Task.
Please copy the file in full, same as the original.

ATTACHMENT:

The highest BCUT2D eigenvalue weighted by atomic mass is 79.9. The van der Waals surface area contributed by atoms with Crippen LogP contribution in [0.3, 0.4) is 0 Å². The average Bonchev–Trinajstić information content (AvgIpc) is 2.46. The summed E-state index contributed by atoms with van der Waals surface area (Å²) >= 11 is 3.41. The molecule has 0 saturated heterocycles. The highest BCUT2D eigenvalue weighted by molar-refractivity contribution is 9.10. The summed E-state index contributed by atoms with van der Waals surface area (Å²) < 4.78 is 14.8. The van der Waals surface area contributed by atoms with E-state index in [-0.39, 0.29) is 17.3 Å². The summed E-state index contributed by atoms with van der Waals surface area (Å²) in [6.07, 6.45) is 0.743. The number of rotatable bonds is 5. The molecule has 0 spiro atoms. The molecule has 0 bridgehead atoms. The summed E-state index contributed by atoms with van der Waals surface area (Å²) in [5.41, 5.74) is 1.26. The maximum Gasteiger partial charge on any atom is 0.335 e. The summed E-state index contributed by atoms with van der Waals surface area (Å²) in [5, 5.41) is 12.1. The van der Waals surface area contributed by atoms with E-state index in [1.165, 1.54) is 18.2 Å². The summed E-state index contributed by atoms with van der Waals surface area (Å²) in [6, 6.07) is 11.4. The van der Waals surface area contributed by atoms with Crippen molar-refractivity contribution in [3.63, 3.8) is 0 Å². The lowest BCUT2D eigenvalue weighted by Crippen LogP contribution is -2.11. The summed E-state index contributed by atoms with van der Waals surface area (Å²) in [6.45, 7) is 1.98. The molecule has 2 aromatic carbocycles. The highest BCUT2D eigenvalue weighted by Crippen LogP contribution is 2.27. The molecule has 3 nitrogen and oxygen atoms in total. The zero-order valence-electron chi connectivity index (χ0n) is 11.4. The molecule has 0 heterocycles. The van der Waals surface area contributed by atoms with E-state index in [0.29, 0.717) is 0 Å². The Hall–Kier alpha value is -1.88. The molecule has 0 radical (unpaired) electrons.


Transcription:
The highest BCUT2D eigenvalue weighted by atomic mass is 79.9. The van der Waals surface area contributed by atoms with Crippen LogP contribution in [0.3, 0.4) is 0 Å². The average Bonchev–Trinajstić information content (AvgIpc) is 2.46. The summed E-state index contributed by atoms with van der Waals surface area (Å²) >= 11 is 3.41. The molecule has 0 saturated heterocycles. The highest BCUT2D eigenvalue weighted by molar-refractivity contribution is 9.10. The summed E-state index contributed by atoms with van der Waals surface area (Å²) < 4.78 is 14.8. The van der Waals surface area contributed by atoms with E-state index in [-0.39, 0.29) is 17.3 Å². The summed E-state index contributed by atoms with van der Waals surface area (Å²) in [6.07, 6.45) is 0.743. The number of rotatable bonds is 5. The molecule has 0 spiro atoms. The molecule has 0 bridgehead atoms. The summed E-state index contributed by atoms with van der Waals surface area (Å²) in [5.41, 5.74) is 1.26. The maximum Gasteiger partial charge on any atom is 0.335 e. The summed E-state index contributed by atoms with van der Waals surface area (Å²) in [5, 5.41) is 12.1. The van der Waals surface area contributed by atoms with E-state index in [1.165, 1.54) is 18.2 Å². The summed E-state index contributed by atoms with van der Waals surface area (Å²) in [6, 6.07) is 11.4. The van der Waals surface area contributed by atoms with Crippen molar-refractivity contribution in [3.63, 3.8) is 0 Å². The lowest BCUT2D eigenvalue weighted by Crippen LogP contribution is -2.11. The summed E-state index contributed by atoms with van der Waals surface area (Å²) in [6.45, 7) is 1.98. The molecule has 2 aromatic carbocycles. The highest BCUT2D eigenvalue weighted by Crippen LogP contribution is 2.27. The molecule has 3 nitrogen and oxygen atoms in total. The zero-order valence-electron chi connectivity index (χ0n) is 11.4. The molecule has 0 heterocycles. The van der Waals surface area contributed by atoms with E-state index in [0.29, 0.717) is 0 Å². The Hall–Kier alpha value is -1.88. The molecule has 0 radical (unpaired) electrons.